Living History: WWII vets and B17 take to the sky over Seattle

  • Published
  • By Tech. Sgt. Tim Chacon
  • 62nd Airlift Wing Public Affairs

The B-17 Flying Fortress is an icon of World War II, especially when talking about the aerial war in the European theater. A bomber that could do things no other could before it. With a payload of 9,600 pounds and a range of 3,750 miles the B-17s were able to inflict heavy losses on Axis’s infrastructure facilities and defenses.

A fully restored B-17, nicknamed Aluminum Overcast, was recently brought to the Museum of Flight in Seattle, Washington. To help mark the arrival of the aircraft, which will be available to the public for flights throughout the summer, 13 WWII, B-17 Veterans gathered at the museum to answer questions about the aircraft and provide insight into what it’s like to not only fly the aircraft but fly these aircraft in combat.

The Veterans shared stories of their missions, their careers and the B-17. Some of them told stories of great heroism and loss. Some like Lt. Col. (retired) Ken Wheeler, B-17 navigator, told his story as casually as someone would normally report the weather, of being shot down and having to evade the enemy for several weeks. The common humble opinion among the Veterans was the feats they performed where neither heroic nor impressive, simply tasks that had to be accomplished and so they did.

Having the chance to fly in a B-17 is amazing, but to also fly in one with the WWII, B-17 Veterans is a truly rare opportunity, one that was not left unappreciated by this photojournalist. Being an admirer of WWII history, I was fully aware of the B-17, but had no actual hands on experience with it. I have flown in many airframes throughout my career, but this was truly special. 

The members of the Experimental Aircraft Association, who restored and operate this B-17 claim it is 97 percent fully restored to its WWII form. Even down to the location and weight of side armor plating. A detail that the Veterans noticed and enquired about after the flight, since the armor adds weight to the aircraft and makes it use more fuel, the Veterans thought this armor could be removed, but the EAA wanted an as accurate aircraft as possible

Stepping into the aircraft one could definitely believe the 97 percent restoration percentage. The first thing I realized besides how lucky I was, is that the B-17 was really small. Being in Air Mobility Command, the C-17 Globemaster III has become my standard for aircraft and this was no C-17.

We entered into the main fuselage, that fairly small opening provides access to three of the 13, 50-caliber M2 Browning machine guns, two on each side and one in a bubble extending below the aircraft. Someone who has seen the movie Memphis Belle would be familiar with that location.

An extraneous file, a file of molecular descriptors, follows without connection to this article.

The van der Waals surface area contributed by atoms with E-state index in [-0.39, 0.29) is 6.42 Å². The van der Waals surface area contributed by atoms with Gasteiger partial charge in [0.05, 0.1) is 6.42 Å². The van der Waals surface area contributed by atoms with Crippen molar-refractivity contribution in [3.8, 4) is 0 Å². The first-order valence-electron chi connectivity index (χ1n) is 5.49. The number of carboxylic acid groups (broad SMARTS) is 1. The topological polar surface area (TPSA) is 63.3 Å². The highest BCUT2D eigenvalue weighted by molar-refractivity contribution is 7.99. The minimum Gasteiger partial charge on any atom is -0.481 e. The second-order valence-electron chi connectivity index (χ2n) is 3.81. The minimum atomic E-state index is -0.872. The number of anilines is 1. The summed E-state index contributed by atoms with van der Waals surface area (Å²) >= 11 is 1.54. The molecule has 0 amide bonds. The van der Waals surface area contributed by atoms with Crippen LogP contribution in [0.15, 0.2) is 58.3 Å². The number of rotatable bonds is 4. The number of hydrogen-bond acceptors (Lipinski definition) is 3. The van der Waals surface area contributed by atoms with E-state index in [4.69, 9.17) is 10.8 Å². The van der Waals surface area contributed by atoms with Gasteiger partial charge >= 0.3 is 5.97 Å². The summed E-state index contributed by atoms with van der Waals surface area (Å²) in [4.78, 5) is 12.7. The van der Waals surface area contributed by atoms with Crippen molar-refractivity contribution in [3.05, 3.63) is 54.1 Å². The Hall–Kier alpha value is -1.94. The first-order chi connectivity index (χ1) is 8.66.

The next room is the radio room.  A small room with three seats and a radio, hence radio room. The dedication to the authenticity can definitely be seen here, as the radio is exactly as it would have been on a flight over Nazi held Berlin, Germany.

The next area is the bomb storage area. A small walkway down the center takes one through the payload stacked to the ceiling on both sides over bomb-bay doors that swing down to release the bombs. 

Forward of the bomb room is the flight deck where pilot and co-pilot sit. Through a small passageway under the pilot’s seats is the nose turret of the aircraft. If not impressed and in awe by now, this would surely do it.

This is where the navigator and bombardier sat. Crawling into this compartment truly was like stepping back in time. The plastic bubble of the nose turret allowed for an unparalleled view of the coast and the attention to detail in the restoration made for an almost surreal environment.

I  would not even pretend to say it allows one to feel what it would really be like to fly in a B-17 East across the English Channel in 1944, but it does give a little bit of a perspective of what some incredible men did with some very simple equipment.

Although it could be viewed as simple compared to today’s standard of aircraft, the B-17 was praised time and time again by the Veterans on board for its toughness and dependability, even after taking heavy damage. Dick Nelms, B-17 pilot, recalled one mission where his aircraft returned with 300 holes in it from enemy fire. He showed a two-inch piece of metal that was removed from armor plating behind the head rest of his seat.

The capabilities of the B-17 were proven many times over, as was the merit of the men who flew them and together they literally changed the world and course of history. To be able to share a few brief moments of flight time with both was an honor and a privilege. It is one thing to study Air Force heritage in the Air Force’s Professional Development Guide, it is something so much more to actually sit next to someone who has lived it and hear about it firsthand.